Dandy Dandelion When Dandy Dandelion wakes And combs his yellow hair, The ant his cup of dewdrop takes And sets his bed to air; The worm hides in a quilt of dirt To keep the thrush away, The beetle dons his pansy shirt— They know that it is day! And caterpillars haste to milk The cowslips in the grass; The spider, in his web of silk, Looks out for flies that pass. These humble people leap from bed, They know the night is done: When Dandy spreads his golden head They think he is the sun! Dear Dandy truly does not smell As sweet as some bouquets; No florist gathers him to sell, He withers in a vase; Yet in the grass he's emperor, And lord of high renown; And grateful little folk adore His bright and shining crown. — Christopher Morley Dandelion There's a dandy little fellow, Who dresses all in yellow, In yellow with an overcoat of green; With his hair all crisp and curly, In the springtime bright and early A-tripping o'er the meadow he is seen. Through all the bright June weather, Like a jolly little tramp, He wanders o'er the hillside, down the road; Around his yellow feather, Thy gypsy fireflies camp; His companions are the wood lark and the toad. But at last this little fellow Doffs his dainty coat of yellow, And very feebly totters o'er the green; For he very old is growing And with hair all white and flowing, A-nodding in the sunlight he is seen. Oh, poor dandy, once so spandy, Golden dancer on the lea! Older growing, white hair flowing, Poor little baldhead dandy now is he! — Nellie M. Garabrant
To the Dandelion Dear common flower, that grow'st beside the way, Fringing the dusty road with harmless gold, First pledge of blithesome May, Which children pluck, and, full of pride, uphold, High-hearted buccaneers, o'erjoyed that they An Eldorado in the grass have found, Which not the rich earth's ample round May match in wealth, thou art more dear to me Than all the prouder summer-blooms may be. Gold such as thine ne'er drew the Spanish prow Through the primeval hush of Indian seas, Nor wrinkled the lean brow Of age, to rob the lover's heart of ease; Tis the Spring's largess, which she scatters now To rich and poor alike, with lavish hand, Though most hearts never understand To take it at God's value, but pass by The offered wealth with unrewarded eye. Thou art my tropics and mine Italy; To look at thee unlocks a warmer clime; The eyes thou givest me Are in the heart, and heed not space or time: Not in mid June the golden-cuirassed bee Feels a more summer-like warm ravishment In the white lily's breezy tent, His fragrant Sybaris, than I, when first From the dark green thy yellow circles burst. Then think I of deep shadows on the grass, Of meadows where in sun the cattle graze, Where, as the breezes pass, The gleaming rushes lean a thousand ways, Of leaves that slumber in a cloudy mass, Or whiten in the wind, of waters blue That from the distance sparkle through Some woodland gap, and of a sky above, Where one white cloud like a stray lamb doth move. My childhood's earliest thoughts are linked with thee; The sight of thee calls back the robin's song, Who, from the dark old tree Beside the door, sang clearly all day long, And I, secure in childish piety, Listened as if I heard an angel sing With news from heaven, which he could bring Fresh every day to my untainted ears When birds and flowers and I were happy peers. How like a prodigal doth nature seem, When thou, for all thy gold, so common art! Thou teachest me to deem More sacredly of every human heart, Since each reflects in joy its scanty gleam Of heaven, and could some wondrous secret show, Did we but pay the love we owe, And with a child's undoubting wisdom look On all these living pages of God's book. — James Russell Lowell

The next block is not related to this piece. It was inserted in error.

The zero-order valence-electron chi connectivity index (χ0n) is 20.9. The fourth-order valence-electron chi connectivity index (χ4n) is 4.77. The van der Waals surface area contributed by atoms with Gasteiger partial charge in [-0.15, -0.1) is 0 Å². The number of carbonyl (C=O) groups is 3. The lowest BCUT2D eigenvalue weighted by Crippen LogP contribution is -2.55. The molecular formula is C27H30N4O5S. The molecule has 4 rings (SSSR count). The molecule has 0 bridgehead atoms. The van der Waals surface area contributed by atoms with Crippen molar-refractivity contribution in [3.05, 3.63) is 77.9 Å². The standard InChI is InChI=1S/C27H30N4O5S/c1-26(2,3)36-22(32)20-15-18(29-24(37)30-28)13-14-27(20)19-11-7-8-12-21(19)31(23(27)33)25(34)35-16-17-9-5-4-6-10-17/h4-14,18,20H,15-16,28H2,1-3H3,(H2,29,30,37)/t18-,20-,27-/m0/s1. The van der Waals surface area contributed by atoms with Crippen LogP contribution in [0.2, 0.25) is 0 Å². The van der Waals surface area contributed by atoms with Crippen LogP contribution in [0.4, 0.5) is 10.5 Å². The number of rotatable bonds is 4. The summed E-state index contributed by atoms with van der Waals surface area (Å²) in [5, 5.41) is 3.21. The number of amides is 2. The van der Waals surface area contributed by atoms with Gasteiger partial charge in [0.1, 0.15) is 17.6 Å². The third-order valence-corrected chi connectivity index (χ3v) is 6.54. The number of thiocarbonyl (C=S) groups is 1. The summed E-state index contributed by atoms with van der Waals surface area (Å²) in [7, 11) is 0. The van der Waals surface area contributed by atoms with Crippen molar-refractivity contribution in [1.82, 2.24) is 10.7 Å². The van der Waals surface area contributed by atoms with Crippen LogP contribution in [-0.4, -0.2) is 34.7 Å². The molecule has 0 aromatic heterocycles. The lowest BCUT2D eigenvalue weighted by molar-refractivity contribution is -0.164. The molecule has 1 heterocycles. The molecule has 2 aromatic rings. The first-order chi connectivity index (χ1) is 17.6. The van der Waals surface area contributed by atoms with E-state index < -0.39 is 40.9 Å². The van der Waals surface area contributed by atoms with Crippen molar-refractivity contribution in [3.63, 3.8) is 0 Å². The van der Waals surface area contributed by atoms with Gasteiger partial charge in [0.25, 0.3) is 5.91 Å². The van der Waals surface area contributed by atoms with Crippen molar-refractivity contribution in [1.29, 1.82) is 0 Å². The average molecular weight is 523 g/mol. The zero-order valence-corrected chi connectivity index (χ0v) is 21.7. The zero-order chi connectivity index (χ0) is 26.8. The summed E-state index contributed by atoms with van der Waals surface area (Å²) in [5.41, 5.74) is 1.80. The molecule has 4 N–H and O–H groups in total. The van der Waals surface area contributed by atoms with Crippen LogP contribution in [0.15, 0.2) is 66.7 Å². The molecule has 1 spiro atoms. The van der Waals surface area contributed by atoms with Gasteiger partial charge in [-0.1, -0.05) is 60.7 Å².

©Elizabeth Anker 2021